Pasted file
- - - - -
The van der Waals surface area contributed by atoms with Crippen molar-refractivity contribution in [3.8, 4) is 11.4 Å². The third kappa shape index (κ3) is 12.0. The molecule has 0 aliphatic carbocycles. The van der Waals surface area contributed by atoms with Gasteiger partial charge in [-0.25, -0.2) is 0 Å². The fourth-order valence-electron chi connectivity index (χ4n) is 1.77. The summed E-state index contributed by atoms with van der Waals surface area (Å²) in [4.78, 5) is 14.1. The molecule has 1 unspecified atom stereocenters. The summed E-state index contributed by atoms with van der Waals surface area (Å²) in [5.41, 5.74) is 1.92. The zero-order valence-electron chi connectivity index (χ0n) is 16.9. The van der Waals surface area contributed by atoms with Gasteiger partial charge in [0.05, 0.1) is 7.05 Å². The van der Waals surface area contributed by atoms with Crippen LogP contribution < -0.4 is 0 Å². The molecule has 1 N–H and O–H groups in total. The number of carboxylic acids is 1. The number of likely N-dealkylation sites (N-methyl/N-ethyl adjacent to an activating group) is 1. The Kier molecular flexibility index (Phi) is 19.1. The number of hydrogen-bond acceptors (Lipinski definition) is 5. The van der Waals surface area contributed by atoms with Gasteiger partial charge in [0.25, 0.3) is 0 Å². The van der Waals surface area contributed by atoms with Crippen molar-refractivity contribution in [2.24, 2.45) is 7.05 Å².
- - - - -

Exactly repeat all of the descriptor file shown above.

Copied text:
The van der Waals surface area contributed by atoms with Crippen molar-refractivity contribution in [3.8, 4) is 11.4 Å². The third kappa shape index (κ3) is 12.0. The molecule has 0 aliphatic carbocycles. The van der Waals surface area contributed by atoms with Gasteiger partial charge in [-0.25, -0.2) is 0 Å². The fourth-order valence-electron chi connectivity index (χ4n) is 1.77. The summed E-state index contributed by atoms with van der Waals surface area (Å²) in [4.78, 5) is 14.1. The molecule has 1 unspecified atom stereocenters. The summed E-state index contributed by atoms with van der Waals surface area (Å²) in [5.41, 5.74) is 1.92. The zero-order valence-electron chi connectivity index (χ0n) is 16.9. The van der Waals surface area contributed by atoms with Gasteiger partial charge in [0.05, 0.1) is 7.05 Å². The van der Waals surface area contributed by atoms with Crippen LogP contribution < -0.4 is 0 Å². The molecule has 1 N–H and O–H groups in total. The number of carboxylic acids is 1. The number of likely N-dealkylation sites (N-methyl/N-ethyl adjacent to an activating group) is 1. The Kier molecular flexibility index (Phi) is 19.1. The number of hydrogen-bond acceptors (Lipinski definition) is 5. The van der Waals surface area contributed by atoms with Gasteiger partial charge in [0.25, 0.3) is 0 Å². The van der Waals surface area contributed by atoms with Crippen molar-refractivity contribution in [2.24, 2.45) is 7.05 Å².